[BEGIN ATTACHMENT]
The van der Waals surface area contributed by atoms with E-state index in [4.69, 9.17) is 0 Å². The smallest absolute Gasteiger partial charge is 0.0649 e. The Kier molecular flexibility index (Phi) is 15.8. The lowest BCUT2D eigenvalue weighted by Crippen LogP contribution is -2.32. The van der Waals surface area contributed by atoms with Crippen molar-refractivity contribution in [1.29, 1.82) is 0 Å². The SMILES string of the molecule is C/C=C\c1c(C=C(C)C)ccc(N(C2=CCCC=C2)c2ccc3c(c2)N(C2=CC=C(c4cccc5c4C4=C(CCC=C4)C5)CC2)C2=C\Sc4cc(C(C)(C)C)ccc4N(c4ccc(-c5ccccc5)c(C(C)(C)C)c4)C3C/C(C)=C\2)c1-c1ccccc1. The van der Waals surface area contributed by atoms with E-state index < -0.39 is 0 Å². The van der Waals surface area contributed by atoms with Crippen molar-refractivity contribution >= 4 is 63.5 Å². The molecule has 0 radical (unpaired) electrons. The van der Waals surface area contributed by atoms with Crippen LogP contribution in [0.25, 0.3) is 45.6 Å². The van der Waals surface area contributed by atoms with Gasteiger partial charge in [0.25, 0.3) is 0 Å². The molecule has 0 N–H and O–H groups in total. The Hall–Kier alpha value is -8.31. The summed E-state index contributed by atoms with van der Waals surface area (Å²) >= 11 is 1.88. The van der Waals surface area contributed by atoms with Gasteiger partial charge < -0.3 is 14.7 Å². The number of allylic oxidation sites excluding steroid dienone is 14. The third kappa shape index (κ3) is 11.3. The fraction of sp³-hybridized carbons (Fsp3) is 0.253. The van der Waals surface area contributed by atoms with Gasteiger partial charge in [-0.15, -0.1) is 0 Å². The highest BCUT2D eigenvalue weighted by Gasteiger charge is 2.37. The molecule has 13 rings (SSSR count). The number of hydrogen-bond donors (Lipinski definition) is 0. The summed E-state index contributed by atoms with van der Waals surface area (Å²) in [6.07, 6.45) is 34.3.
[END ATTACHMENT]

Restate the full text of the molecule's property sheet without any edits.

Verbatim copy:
The van der Waals surface area contributed by atoms with E-state index in [4.69, 9.17) is 0 Å². The smallest absolute Gasteiger partial charge is 0.0649 e. The Kier molecular flexibility index (Phi) is 15.8. The lowest BCUT2D eigenvalue weighted by Crippen LogP contribution is -2.32. The van der Waals surface area contributed by atoms with Crippen molar-refractivity contribution in [1.29, 1.82) is 0 Å². The SMILES string of the molecule is C/C=C\c1c(C=C(C)C)ccc(N(C2=CCCC=C2)c2ccc3c(c2)N(C2=CC=C(c4cccc5c4C4=C(CCC=C4)C5)CC2)C2=C\Sc4cc(C(C)(C)C)ccc4N(c4ccc(-c5ccccc5)c(C(C)(C)C)c4)C3C/C(C)=C\2)c1-c1ccccc1. The van der Waals surface area contributed by atoms with E-state index < -0.39 is 0 Å². The van der Waals surface area contributed by atoms with Crippen molar-refractivity contribution >= 4 is 63.5 Å². The molecule has 0 radical (unpaired) electrons. The van der Waals surface area contributed by atoms with Crippen LogP contribution in [0.25, 0.3) is 45.6 Å². The van der Waals surface area contributed by atoms with Gasteiger partial charge in [0.25, 0.3) is 0 Å². The molecule has 0 N–H and O–H groups in total. The Hall–Kier alpha value is -8.31. The summed E-state index contributed by atoms with van der Waals surface area (Å²) >= 11 is 1.88. The van der Waals surface area contributed by atoms with Gasteiger partial charge < -0.3 is 14.7 Å². The number of allylic oxidation sites excluding steroid dienone is 14. The third kappa shape index (κ3) is 11.3. The fraction of sp³-hybridized carbons (Fsp3) is 0.253. The van der Waals surface area contributed by atoms with Gasteiger partial charge in [-0.15, -0.1) is 0 Å². The highest BCUT2D eigenvalue weighted by Gasteiger charge is 2.37. The molecule has 13 rings (SSSR count). The number of hydrogen-bond donors (Lipinski definition) is 0. The summed E-state index contributed by atoms with van der Waals surface area (Å²) in [6.07, 6.45) is 34.3.